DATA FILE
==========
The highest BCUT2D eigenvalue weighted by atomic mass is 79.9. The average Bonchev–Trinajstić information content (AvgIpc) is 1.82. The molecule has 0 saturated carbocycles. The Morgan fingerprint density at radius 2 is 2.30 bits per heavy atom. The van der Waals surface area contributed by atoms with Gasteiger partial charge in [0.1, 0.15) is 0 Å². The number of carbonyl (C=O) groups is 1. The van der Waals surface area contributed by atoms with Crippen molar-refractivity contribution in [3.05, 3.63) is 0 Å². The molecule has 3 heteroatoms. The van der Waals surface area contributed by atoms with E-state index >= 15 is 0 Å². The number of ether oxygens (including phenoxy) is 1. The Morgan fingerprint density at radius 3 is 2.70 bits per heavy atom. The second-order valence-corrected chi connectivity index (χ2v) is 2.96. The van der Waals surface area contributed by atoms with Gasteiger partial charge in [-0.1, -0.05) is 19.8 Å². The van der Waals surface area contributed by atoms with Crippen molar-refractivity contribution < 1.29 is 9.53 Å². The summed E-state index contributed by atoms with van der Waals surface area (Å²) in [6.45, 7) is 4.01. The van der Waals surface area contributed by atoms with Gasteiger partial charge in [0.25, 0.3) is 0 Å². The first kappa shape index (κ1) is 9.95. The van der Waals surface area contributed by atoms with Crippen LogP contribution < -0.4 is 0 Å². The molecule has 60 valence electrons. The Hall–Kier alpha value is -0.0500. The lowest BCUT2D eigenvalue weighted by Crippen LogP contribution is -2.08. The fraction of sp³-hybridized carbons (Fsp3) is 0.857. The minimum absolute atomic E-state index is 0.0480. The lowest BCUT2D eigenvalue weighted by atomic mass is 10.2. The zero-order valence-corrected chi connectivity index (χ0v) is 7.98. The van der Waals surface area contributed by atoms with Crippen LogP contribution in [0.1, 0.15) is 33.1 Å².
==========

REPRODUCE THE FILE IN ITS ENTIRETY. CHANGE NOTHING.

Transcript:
The highest BCUT2D eigenvalue weighted by atomic mass is 79.9. The average Bonchev–Trinajstić information content (AvgIpc) is 1.82. The molecule has 0 saturated carbocycles. The Morgan fingerprint density at radius 2 is 2.30 bits per heavy atom. The van der Waals surface area contributed by atoms with Gasteiger partial charge in [0.1, 0.15) is 0 Å². The number of carbonyl (C=O) groups is 1. The van der Waals surface area contributed by atoms with Crippen molar-refractivity contribution in [3.05, 3.63) is 0 Å². The molecule has 3 heteroatoms. The van der Waals surface area contributed by atoms with E-state index >= 15 is 0 Å². The number of ether oxygens (including phenoxy) is 1. The Morgan fingerprint density at radius 3 is 2.70 bits per heavy atom. The second-order valence-corrected chi connectivity index (χ2v) is 2.96. The van der Waals surface area contributed by atoms with Gasteiger partial charge in [-0.1, -0.05) is 19.8 Å². The van der Waals surface area contributed by atoms with Crippen molar-refractivity contribution < 1.29 is 9.53 Å². The summed E-state index contributed by atoms with van der Waals surface area (Å²) in [6.45, 7) is 4.01. The van der Waals surface area contributed by atoms with Gasteiger partial charge in [0.25, 0.3) is 0 Å². The first kappa shape index (κ1) is 9.95. The van der Waals surface area contributed by atoms with Crippen LogP contribution < -0.4 is 0 Å². The molecule has 60 valence electrons. The Hall–Kier alpha value is -0.0500. The lowest BCUT2D eigenvalue weighted by Crippen LogP contribution is -2.08. The fraction of sp³-hybridized carbons (Fsp3) is 0.857. The minimum absolute atomic E-state index is 0.0480. The lowest BCUT2D eigenvalue weighted by atomic mass is 10.2. The zero-order valence-corrected chi connectivity index (χ0v) is 7.98. The van der Waals surface area contributed by atoms with Crippen LogP contribution in [0.1, 0.15) is 33.1 Å².